Respect, Pluralism, and Justice: Kantian Perspectives

Respect, Pluralism, and Justice: Kantian Perspectives

Respect, Pluralism, and Justice: Kantian Perspectives

Respect, Pluralism, and Justice: Kantian Perspectives

Synopsis

Respect, Pluralism, and Justice is a series of essays which sketch a broadly Kantian framework for moral deliberation, and then use it to address important social and political issues. Hill shows how Kantian theory can be developed to deal with questions about cultural diversity, punishment, political violence, responsibility for the consequences of wrongdoing, and state coercion in a pluralistic society.

Excerpt

In the past thirty years or so there has been a remarkable revival of interest in Kant's moral philosophy. At the same time philosophers have become increasingly willing to address substantive social and moral problems. Whether or not these trends are causally connected, their intersection, I believe, has been fruitful and can be even more so. Trying seriously to work out the implications of Kant's moral theory for practical issues helps to reveal both its strengths and its weaknesses. Also, if we move beyond old stereotypes of Kant, rethinking those practical issues from a Kantian perspective can open up new ways of understanding them. John Rawls's work in political philosophy is an especially prominent example of how interests in Kantian theory and practical problems can be mutually enriching, but there are many other examples. Few, if any, philosophers who work in a Kantian tradition today accept all of Kant's doctrines, and among them there is a considerable diversity in both their interpretations of Kant and their preferred ways of developing Kantian theory. the essays in this volume represent my attempts to contribute to this process of developing aspects of a Kantian moral theory, in large part by considering possible Kantian responses to substantive moral issues. Perhaps even more than my fellow-workers in this field, I am sceptical about many of Kant's particular ideas; and my proposals for developing moral theory in a broadly Kantian way are significantly different from those of others, notably Barbara Herman, Christine Korsgaard, and Onora O'Neill. We share, however, a common conviction that further effort to refine and extend some of Kant's basic insights is potentially rewarding, both for moral theory in general and for dealing with substantive moral problems.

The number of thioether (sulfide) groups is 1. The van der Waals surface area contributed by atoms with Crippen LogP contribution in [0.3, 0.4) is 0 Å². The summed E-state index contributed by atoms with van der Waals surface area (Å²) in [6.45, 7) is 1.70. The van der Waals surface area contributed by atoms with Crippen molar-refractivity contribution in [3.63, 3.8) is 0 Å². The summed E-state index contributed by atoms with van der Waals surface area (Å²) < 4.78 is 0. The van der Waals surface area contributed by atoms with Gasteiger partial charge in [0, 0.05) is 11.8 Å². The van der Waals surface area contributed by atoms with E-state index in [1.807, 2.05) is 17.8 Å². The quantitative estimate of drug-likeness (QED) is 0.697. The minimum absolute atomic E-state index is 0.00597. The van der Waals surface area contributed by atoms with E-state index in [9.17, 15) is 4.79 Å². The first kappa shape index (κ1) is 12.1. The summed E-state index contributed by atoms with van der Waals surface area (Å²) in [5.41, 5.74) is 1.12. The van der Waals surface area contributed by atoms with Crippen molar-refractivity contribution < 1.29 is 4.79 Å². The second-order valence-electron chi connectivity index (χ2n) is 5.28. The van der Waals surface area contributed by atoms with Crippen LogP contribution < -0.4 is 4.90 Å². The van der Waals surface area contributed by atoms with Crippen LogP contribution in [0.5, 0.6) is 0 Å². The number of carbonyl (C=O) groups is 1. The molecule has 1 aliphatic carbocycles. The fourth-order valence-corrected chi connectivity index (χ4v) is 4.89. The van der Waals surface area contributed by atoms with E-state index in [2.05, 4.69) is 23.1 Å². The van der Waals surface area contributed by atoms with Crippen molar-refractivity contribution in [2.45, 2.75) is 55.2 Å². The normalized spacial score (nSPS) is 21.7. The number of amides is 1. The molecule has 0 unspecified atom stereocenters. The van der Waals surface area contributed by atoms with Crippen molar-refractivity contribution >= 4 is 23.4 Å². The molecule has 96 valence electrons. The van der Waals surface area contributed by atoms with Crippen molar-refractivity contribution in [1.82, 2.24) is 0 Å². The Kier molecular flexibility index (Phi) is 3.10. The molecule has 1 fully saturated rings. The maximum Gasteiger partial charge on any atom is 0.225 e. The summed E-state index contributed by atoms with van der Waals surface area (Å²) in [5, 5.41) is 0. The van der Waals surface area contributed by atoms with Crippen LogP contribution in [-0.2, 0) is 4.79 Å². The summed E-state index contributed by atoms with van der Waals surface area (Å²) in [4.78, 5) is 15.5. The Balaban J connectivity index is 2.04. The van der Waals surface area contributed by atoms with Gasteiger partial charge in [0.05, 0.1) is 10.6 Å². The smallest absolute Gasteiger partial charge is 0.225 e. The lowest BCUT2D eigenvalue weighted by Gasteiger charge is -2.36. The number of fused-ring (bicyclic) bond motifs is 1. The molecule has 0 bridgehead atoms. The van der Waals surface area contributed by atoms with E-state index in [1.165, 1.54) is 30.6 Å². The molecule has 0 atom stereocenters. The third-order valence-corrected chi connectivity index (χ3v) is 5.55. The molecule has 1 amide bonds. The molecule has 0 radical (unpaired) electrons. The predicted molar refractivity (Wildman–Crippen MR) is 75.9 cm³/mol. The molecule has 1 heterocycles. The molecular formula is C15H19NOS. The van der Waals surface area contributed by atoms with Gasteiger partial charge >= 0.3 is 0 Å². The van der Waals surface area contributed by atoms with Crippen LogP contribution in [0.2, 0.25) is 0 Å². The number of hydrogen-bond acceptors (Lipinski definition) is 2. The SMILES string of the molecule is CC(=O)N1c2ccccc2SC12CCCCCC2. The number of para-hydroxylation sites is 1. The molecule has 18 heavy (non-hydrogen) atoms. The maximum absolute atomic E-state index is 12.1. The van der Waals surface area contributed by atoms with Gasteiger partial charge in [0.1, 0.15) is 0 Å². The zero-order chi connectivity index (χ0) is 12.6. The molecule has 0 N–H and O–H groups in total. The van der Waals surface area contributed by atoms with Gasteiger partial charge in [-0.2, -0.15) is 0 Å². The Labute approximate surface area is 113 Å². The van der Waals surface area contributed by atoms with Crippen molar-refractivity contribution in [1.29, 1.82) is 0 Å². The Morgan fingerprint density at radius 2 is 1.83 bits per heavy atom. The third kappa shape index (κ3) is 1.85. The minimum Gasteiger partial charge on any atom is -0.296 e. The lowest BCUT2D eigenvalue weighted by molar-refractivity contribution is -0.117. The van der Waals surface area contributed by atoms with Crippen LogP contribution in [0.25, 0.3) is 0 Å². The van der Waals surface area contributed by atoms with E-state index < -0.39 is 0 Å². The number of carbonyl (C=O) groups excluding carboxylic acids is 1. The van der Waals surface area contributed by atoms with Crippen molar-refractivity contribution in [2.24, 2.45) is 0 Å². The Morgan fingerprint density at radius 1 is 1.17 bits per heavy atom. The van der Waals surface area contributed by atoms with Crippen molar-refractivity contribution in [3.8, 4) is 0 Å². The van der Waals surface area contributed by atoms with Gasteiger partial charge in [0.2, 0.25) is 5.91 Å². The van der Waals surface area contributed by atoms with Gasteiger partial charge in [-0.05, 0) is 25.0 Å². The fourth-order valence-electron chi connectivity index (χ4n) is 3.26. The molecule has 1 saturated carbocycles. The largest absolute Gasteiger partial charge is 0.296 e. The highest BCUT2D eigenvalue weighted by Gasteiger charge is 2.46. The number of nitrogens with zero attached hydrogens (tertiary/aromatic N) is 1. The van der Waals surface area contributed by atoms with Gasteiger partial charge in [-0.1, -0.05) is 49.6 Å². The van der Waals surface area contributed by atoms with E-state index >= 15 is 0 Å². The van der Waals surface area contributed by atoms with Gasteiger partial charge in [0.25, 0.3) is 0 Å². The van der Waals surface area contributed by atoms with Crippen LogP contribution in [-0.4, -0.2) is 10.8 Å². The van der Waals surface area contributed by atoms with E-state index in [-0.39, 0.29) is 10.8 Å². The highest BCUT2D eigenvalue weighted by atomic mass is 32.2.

My primary concern in these essays, then, is not with narrow questions of historical scholarship but with how one might develop a plausible Kantian type of moral theory and what this would say about practical problems. Nevertheless, I also try to point out, when I can, places at which Kant's texts have been misunderstood. Often, though not always, initial objections can be deflected simply by more careful

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